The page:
The Judge: Film Review

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This is the first time I’ve seen Robert Downey Jr. as anything besides Tony Stark/Iron Man and it’s quite hard to imagine him as anyone else – especially as his character here is still the same egotistical, arrogant fast talking big shot. The film is good but it just doesn’t quite reach the emotional mark it is clearly aiming for.

Downey Jr. stars as Hank Palmer, a successful lawyer living in Chicago who thinks he is God’s gift basically. He has a tumultuous relationship with his father Joseph (Robert Duvall) and the pair have built up years of grudges and resentment, which come to head when Hank returns to his hometown in Indiana for his mother’s funeral. Things get a bit more complicated when Joseph is accused of murder and Hank offers to defend him.

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In all honesty, I can’t quite place why this didn’t tick all the boxes for me. Downey is charismatic enough to make you like his character despite all his flaws and this is the first time I’ve seen him show raw emotion in a long time. However, he does not look bad once – he looks amazing in fact – whereas Duvall gives his all and is not afraid to look weak and dirty. They have a great chemistry but I did not feel their hostility radiating across the screen. It was in the script, you knew it was there in the dialogue but it was not fully realised.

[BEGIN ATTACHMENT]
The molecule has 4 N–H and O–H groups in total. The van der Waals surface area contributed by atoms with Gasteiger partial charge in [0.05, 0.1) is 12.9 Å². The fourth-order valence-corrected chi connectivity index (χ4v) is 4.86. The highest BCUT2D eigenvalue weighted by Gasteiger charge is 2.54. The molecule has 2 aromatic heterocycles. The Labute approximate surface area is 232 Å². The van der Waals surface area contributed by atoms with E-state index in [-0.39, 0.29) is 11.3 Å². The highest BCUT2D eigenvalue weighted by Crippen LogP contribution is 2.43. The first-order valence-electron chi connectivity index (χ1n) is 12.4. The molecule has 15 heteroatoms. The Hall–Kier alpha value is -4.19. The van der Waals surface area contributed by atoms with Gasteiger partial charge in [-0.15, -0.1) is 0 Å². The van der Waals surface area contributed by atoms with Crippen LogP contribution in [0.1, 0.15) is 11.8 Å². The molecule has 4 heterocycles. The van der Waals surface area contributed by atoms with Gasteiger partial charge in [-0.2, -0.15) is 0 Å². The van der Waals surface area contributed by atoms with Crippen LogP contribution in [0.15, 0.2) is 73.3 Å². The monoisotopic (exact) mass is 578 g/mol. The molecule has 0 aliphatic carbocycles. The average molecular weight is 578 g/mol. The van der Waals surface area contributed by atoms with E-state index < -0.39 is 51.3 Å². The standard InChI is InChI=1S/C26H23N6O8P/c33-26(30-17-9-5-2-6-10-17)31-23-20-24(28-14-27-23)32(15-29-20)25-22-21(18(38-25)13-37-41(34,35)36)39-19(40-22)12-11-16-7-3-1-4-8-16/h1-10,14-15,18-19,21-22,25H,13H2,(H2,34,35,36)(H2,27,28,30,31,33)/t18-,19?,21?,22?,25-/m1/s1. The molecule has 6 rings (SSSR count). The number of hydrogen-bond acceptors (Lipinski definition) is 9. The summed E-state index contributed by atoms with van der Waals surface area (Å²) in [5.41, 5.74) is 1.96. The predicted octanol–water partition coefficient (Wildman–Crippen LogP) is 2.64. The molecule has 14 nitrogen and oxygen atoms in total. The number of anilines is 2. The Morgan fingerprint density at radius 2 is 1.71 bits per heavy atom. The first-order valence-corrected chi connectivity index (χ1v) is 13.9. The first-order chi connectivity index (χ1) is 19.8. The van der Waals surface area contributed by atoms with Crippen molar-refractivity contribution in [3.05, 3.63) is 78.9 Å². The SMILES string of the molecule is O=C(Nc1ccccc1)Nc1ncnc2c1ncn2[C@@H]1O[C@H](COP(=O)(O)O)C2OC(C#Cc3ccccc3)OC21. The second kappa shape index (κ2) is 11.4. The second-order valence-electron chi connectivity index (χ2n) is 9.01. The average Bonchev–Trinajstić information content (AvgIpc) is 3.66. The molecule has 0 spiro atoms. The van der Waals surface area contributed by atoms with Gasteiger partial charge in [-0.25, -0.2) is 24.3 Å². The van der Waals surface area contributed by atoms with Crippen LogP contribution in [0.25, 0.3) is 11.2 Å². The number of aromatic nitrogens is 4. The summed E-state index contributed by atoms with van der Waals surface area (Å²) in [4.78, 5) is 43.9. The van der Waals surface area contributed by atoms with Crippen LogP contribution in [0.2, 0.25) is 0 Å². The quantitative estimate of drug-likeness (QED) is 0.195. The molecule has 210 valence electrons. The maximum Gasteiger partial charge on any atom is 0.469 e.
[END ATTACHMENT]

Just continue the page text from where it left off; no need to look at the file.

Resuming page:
This film had all the ingredients to be this great, powerful movie with a big emotional ending but it lacks the punch and I’m not entirely sure how or why. I think the lead characters could do with more layers – their resentment and grudges are repeated a lot – but there is not much more than that until we get to the bottom of the problem. Some of their arguments where fab and juicy and I wanted more of those. I saw the ultimate endgame coming miles away so it was not sad and the courtroom action in the end lacked the tension it needed because you don’t care THAT MUCH if Billy Bob Thornton’s character sends Joseph goes down or not.

JUDGE, THE

The only characters I cared about were Vera Farmiga as Hank’s high school sweetheart and his brothers Glen (Vincent D’Onofrio) and Dale (Jeremy Strong). While you obviously want Hank and Joseph to patch things up, they are clearly very different people so it wouldn’t be the end of the world if they didn’t.

On a positive note, the film looked amazing, especially the setting. I liked that this is essentially a family drama rather than a justice/judicial movie. The acting leads were great but Downey seems to be playing the same character yet again. The movie is a whopping 142 minutes long and it could have been massively chopped down and something in the dialogue or direction needed tweaking to give the emotional punch and weight it could have achieved.

 

Released today 

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